Reproducibility can become an issue due to intense competition, the extremely high cost of drug development, and the emphasis this creates on filing patents at the earliest possible stage.

Prempro paradox

Prempro, developed and patented by Wyeth Pharmaceuticals is a notable example of a patented drug lacking replicable results. The original patent related to postmenopausal hormone-replacement therapy (HRT) which mimics the pre-menopausal state to relieve symptoms.

Prempro was claimed to prevent post-menopausal disorders, yet the preclinical study was conducted on only 30 participants. When the National Institute of Health (NIH) later conducted trials of the drug on a larger, randomised scale it found the results were irreproducible. In fact, the drug had the opposite effect and actually increased coronary events by 29 per cent2.

This demonstrates how irreproducibility of research, coupled with the urgency to patent can be extremely risky. It is vital that researchers conduct preclinical studies with a large and randomised sample size to identify any anomalies or differences in results.

A survey carried out by Nature questioned 1,567 researchers on reproducibility in research; over 60 per cent of respondents said the pressure to publish their research and selective reporting led to problems in reproducibility. According to Judith Kimble, developmental biologist at the University of Wisconsin Madison, competition for grants and the growing burden of bureaucracy takes away time spent on doing research thoroughly3.

Although patents are intended to promote and protect scientific discovery, the legal framework and historical decisions do little to encourage reproducibility, particularly in the trillion-dollar pharmaceuticals industry. Patentees may find loopholes in the legal framework by filing patents in other countries if they have discovered new results. This would provide an alternative route for patent filers who have hastily published their research under pressure.

Are results intentionally irreproducible?

It could be argued that this intense competition in the pharmaceutical industry combined with the high cost of R&D results in many companies filing patents before fully testing and replicating research, leading to inadequate or inaccurate patents.

But it can be difficult to determine whether a patent’s result is inaccurate or irreproducible because of an intentional decision by the patentee to prevent others from achieving the same result.

According to Francis S. Collins, former director of the National Institute of Health (NIH), a range of factors contribute to irreproducibility4 including:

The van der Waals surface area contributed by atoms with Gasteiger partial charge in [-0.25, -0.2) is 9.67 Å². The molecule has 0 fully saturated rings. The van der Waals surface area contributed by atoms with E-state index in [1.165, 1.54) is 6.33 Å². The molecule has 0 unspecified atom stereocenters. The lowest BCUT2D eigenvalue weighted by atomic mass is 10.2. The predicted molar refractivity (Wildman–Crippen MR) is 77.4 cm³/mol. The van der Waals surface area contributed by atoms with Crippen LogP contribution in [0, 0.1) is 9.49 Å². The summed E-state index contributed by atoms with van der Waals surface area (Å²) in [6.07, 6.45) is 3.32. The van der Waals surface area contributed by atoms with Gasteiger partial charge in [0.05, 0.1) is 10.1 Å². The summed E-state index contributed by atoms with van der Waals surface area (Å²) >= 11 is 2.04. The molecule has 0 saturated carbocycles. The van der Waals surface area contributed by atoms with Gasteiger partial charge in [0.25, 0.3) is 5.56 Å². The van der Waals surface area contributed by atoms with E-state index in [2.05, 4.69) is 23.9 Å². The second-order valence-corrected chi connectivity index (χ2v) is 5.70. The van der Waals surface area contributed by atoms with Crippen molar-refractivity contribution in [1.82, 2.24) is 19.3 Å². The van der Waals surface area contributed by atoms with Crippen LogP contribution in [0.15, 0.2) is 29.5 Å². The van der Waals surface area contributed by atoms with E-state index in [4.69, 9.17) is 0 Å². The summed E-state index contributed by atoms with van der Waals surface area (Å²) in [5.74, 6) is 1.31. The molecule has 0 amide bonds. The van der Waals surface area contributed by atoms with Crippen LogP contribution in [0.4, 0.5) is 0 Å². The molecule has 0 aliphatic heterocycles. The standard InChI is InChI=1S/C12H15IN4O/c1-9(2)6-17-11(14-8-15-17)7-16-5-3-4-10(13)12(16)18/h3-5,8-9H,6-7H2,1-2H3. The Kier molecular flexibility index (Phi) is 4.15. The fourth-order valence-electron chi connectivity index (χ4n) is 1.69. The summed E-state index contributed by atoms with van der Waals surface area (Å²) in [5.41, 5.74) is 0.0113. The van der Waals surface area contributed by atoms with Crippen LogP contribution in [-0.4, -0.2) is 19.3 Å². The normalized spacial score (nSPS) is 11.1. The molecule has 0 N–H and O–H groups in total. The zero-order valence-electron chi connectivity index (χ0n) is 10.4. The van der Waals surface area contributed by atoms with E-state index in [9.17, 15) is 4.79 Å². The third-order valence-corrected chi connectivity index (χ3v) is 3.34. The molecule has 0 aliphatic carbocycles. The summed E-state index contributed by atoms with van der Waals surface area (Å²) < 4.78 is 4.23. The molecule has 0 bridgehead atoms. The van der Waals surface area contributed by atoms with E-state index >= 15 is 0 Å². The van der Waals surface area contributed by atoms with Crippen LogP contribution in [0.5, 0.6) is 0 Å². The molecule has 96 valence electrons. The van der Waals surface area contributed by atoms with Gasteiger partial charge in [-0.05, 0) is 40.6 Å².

• Poor training of researchers
  • Emphasis on making provocative statements rather than presenting technical details
  • Publications that do not report basic elements of experimental designs
  • Experimental designs which are often ignored e.g. sample size and randomisation
  • Using a “secret sauce” – intentionally hiding part of a process to prevent reproduction

Some scientists may decide to keep some of their methods a trade secret which can have huge implications on reproducibility because it prevents peer review and/or the FDA to verify results.

As mentioned above, a patentee may not disclose all their findings in an application, potentially in an attempt to prevent reverse engineering and to retain a monopoly even after patent expiry. This attempt inevitably leads to irreproducible results being report.

By disclosing all results and methods, the potential for reverse engineering is greater but by not doing so, a patentee risks incomplete protection if someone manages to reverse engineer anyway – especially if they then claim a new use not already protected by the original patent holder.

Utility vs enablement

There is also confusion between the “utility” and “enablement” doctrine of patent law. The utility doctrine, which is mainly concerned with whether the patent describes a use for its invention, asks whether an invention is possible5 whereas enablement asks whether it is reproducible. Courts can often merge the doctrines which has often led to patents for inventions which are possible but not reproducible.